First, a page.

SEPTA's Market Frankford Line (MFL) cars are on their way to getting an interior facelift. Over the next five years, SEPTA will replace the blue, fabric seat upholstery with blue, fiberglass seat panels. The overhead lighting - currently a fluorescent light that shines through yellowed panels - will be replaced with bright, white, energy-efficient LED bulbs.
"One of the top complaints we have on the vehicles is the cloth seating," said Ron Hopkins, SEPTA's assistant general manager. "A lot of people won't even sit on the seats."
SEPTA is working with American Seating, the company that manufactured the seats used on Broad Street Line (BSL) trains, to develop similar fiberglass seat panels that will be installed on MFL cars. Unlike the current seats, which stain easily and absorb liquids, the new seat panels will be easier to clean and more durable. The fiberglass seats do scratch, but SEPTA project engineer Joe Costello said that scratches and graffiti can be buffed out easily since the fiberglass color is consistent all the way through.
At $41 apiece, the fiberglass seats have a higher upfront cost than the cloth seats, which cost $23 to replace. But because the fiberglass seats are more durable, SEPTA expects to save as much as $1.7 million over the seats' lifetime.
In addition, the seat panels will be more consistent with those on SEPTA's BSL and trolley cars. At first the new seats will be a dull blue, but Costello said with time, wear will shine the seats as it has done on the other vehicles.
Passengers could start seeing the new seat panels this fall, but it will take years before all of the MFL cars are updated. SEPTA plans to install the new panels when it overhauls the vehicles. Since SEPTA overhauls its 218 subway cars at a rate of 44-per-year, the full process could take up to five years.
At this time, SEPTA is not considering replacing the upholstery on its bus fleet. Because the buses get less passenger traffic than the MFL, those seats last a lot longer, Hopkins said. He added that passengers also tend to eat and drink (and therefore spill) on the MFL more so than they do on the buses. This adds to the longevity of the bus upholstery.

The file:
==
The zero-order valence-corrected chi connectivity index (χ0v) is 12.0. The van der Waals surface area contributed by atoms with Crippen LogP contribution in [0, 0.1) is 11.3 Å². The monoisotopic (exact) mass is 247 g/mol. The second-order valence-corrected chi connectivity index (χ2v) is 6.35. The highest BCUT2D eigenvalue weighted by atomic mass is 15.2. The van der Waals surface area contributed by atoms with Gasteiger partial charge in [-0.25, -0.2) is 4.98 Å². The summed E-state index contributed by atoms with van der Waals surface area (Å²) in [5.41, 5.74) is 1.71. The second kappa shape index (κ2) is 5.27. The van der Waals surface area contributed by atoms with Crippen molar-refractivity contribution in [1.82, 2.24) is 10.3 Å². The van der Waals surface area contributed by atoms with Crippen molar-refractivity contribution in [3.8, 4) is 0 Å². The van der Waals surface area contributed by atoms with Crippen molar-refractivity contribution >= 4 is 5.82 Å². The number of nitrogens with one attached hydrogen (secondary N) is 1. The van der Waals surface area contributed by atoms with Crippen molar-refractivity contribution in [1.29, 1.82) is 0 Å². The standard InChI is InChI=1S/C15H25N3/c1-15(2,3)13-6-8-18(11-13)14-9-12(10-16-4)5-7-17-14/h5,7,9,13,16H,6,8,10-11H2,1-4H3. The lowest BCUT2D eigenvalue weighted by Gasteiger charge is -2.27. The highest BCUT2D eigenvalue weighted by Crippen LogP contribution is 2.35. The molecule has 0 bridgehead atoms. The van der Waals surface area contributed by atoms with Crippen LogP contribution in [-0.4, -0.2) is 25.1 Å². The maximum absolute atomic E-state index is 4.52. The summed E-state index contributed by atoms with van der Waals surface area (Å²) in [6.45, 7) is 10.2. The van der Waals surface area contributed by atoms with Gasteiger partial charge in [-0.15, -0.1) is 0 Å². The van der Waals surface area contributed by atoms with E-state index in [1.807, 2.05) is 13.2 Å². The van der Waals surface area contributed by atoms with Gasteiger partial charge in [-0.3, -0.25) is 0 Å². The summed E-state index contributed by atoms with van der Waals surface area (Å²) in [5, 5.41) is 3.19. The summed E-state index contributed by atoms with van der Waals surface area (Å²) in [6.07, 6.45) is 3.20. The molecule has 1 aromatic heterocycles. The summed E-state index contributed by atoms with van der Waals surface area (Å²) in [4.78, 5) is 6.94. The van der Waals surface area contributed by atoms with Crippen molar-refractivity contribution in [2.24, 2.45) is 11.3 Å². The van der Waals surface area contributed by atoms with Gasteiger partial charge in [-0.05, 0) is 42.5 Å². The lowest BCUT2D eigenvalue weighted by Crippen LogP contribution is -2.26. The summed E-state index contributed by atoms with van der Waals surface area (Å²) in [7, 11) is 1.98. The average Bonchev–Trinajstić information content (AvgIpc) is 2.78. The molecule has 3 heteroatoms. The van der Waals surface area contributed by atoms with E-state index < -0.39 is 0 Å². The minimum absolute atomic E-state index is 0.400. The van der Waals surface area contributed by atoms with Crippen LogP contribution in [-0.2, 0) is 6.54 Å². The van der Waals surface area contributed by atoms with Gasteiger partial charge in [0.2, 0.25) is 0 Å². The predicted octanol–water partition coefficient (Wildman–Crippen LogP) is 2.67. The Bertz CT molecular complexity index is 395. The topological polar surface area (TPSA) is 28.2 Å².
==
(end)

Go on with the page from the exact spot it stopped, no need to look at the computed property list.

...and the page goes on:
Vehicle lifetime is another factor. The expected lifetime of a MFL car is 25 years, nearly double the 12 to 14 year expected lifetime of SEPTA buses. Because the new, fiberglas seats will be in service on the MFL longer than they would be on a bus, SEPTA will get more for use out of the investment.
As each car is overhauled it will also receive new energy-efficient lighting. The new lights are part of SEPTA's ongoing sustainability efforts. The LED lights are expected to have a lifetime of about 80,000 hours, triple the lifetime of the current fluorescent lights, said SEPTA project engineer Irfan Ashraf.
The current lights on the MFL cars look yellow because the fluorescent lights yellow the panels placed in front of them, Ashraf explained. The new LED lights will not do that, so the light given off will remain a crisp white, rather than fade yellow.
I had the chance to ride on a prototype car this week, and the difference between the MFL car with the prototype LED lights and the car with the current, fluorescent light was drastic. The change, coupled with the new seating gave the car a completely different feel.
SEPTA plans to put out a bid for the lighting contract next month. Until the contract is finalized, it is unclear how much the lighting makeover will cost. SEPTA will save money by buying the lights in bulk and installing them in-house, and the contract will include a 12-year warranty.
Christine covers transportation and writes about everything from pedestrian concerns to bicycle infrastructure, bridges, trail networks, public transit and more. Her favorite assignments send her bushwhacking through Philadelphia’s yet-to-be-cleared bike trails, catching a glimpse of SEPTA’s inner workings or pounding the pavement to find out what pedestrians really think. Christine also covers community news for Eyes on the Street, where her coverage ranges from food sovereignty to public art and urban greening. She first joined PlanPhilly in fall 2011 as an intern through a partnership with Temple University’s Philadelphia Neighborhoods website. During the internship her reporting on the Housing Authority’s surplus property auctions earned an award from the Society of Professional Journalists.